Sue Flood: It certainly does roll off the tongue. And there’s a community of people from Wales who settled in Patagonia in South America. And pen is the word for head and gwyn is the word white. So penguin: white head.

And it’s thought that the first Welsh sailors who came over to South America, they saw Magellanic penguins, as they’re now known, and called these birds pen gwyn, white-headed birds. But there is still a community of people who speak Welsh in Patagonia. So there is a connection between Wales and penguins.

Tim Ferriss: It’s so wild.

Sue Flood: Yeah.

Tim Ferriss: I already mentioned that as I was on my — I’m not going to say first, I’m not going to say seventh glass of wine. Probably second and a half glass of wine. I was like, “You’ve got to be kidding me.” And you can hear snow machines in the background. That’s part of this audio vérité. You mentioned — 

Sue Flood: Yeah, absolutely.

Tim Ferriss: — the aircraft. And this is a, what would you call this? A working camp? Is it a station? Is this considered a station?

Sue Flood: It’s not a station, but yeah, a working camp that is put up especially for the purpose. And that snow machine you hear is carting away some of the, let’s say waste, that will be flown out back to South America, because we have to keep this place absolutely pristine.

So everything, and I mean, everything, bodily products, get flown back out to South America to keep this place as beautiful as it could possibly be.

Tim Ferriss: It’s like a Burning Man with fewer bikinis.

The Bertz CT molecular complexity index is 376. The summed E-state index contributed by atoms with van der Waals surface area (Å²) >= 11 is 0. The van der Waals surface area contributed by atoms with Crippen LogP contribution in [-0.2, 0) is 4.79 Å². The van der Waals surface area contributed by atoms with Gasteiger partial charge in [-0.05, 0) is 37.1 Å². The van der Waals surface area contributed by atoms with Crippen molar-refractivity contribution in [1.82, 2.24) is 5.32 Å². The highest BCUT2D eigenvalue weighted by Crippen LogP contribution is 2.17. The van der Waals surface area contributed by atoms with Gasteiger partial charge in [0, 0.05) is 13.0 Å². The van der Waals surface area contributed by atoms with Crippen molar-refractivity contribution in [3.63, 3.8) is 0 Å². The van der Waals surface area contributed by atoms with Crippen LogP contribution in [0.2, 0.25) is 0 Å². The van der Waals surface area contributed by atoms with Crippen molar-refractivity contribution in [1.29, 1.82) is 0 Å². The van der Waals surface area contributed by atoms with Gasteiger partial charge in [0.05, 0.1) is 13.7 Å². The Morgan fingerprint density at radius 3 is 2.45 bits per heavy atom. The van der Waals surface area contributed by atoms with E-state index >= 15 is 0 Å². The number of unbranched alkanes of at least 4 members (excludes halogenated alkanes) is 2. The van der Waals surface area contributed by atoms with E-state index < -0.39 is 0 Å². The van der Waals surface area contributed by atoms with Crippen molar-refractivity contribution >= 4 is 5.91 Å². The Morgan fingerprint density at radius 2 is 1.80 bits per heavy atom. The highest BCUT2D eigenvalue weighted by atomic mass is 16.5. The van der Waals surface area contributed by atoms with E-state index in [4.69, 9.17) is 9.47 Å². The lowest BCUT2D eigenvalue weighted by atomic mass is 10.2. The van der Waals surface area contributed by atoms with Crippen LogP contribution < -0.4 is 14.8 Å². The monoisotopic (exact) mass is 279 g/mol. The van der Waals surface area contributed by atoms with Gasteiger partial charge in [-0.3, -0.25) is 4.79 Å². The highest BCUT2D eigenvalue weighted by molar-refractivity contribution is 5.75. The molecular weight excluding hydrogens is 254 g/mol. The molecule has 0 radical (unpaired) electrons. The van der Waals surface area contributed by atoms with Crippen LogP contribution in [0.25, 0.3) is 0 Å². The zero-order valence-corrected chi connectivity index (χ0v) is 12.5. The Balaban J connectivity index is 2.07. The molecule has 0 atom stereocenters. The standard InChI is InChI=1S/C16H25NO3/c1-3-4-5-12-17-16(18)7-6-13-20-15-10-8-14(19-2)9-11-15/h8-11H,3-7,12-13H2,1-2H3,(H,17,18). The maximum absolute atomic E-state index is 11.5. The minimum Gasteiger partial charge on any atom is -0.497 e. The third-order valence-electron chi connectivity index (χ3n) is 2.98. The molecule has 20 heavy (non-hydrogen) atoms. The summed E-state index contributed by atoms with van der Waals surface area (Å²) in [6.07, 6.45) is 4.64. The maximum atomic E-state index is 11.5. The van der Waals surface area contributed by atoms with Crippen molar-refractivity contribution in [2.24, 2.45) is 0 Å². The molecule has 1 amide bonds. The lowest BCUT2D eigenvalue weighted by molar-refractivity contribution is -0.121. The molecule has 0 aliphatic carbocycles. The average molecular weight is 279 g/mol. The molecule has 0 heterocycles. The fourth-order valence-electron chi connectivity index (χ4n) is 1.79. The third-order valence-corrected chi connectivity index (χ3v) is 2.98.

Sue Flood: This is true.

Tim Ferriss: And I wanted to have this conversation on tape because I recalled, and I have this experience every once in a while, when you and I were we’re trekking back from the empire penguin colony, dragging our sleds behind us, which are attached to us at the waist. And you’re telling me all these stories and I thought, “Goddammit, I really wish this were being recorded.” God, it bothered me so much.

But we’ve spent a little bit of time together, certainly in close quarters. Because we have the mountain tents in which we sleep, and then we have one structure right next to us. What is this even considered? It’s almost, if people can imagine, this is not the best description, but a wine barrel laying on its side, cut it in half horizontally. And then you have the top half, you put it on top of snow. Looks something like that. But what is this considered?

Sue Flood: So this is a structure called a Weatherhaven, and it is absolutely fantastic. Very strong once you put it up, and metal hoops covered in a strong canvassy material. And that’s our dining tent and it gets very, very toasty in there.

But then if you’ve got a nice, warm sleeping bag, it can be really toasty in your tent, maybe minus 20 or so at the worst. But then you get into your nice, warm sleeping bag and stick on your headphones. And the only thing to disturb the silence is probably my snoring heard throughout the camp.

Tim Ferriss: And hopefully you have eye shades as well, because it is incredibly bright here at the moment.

Sue Flood: Yeah, absolutely.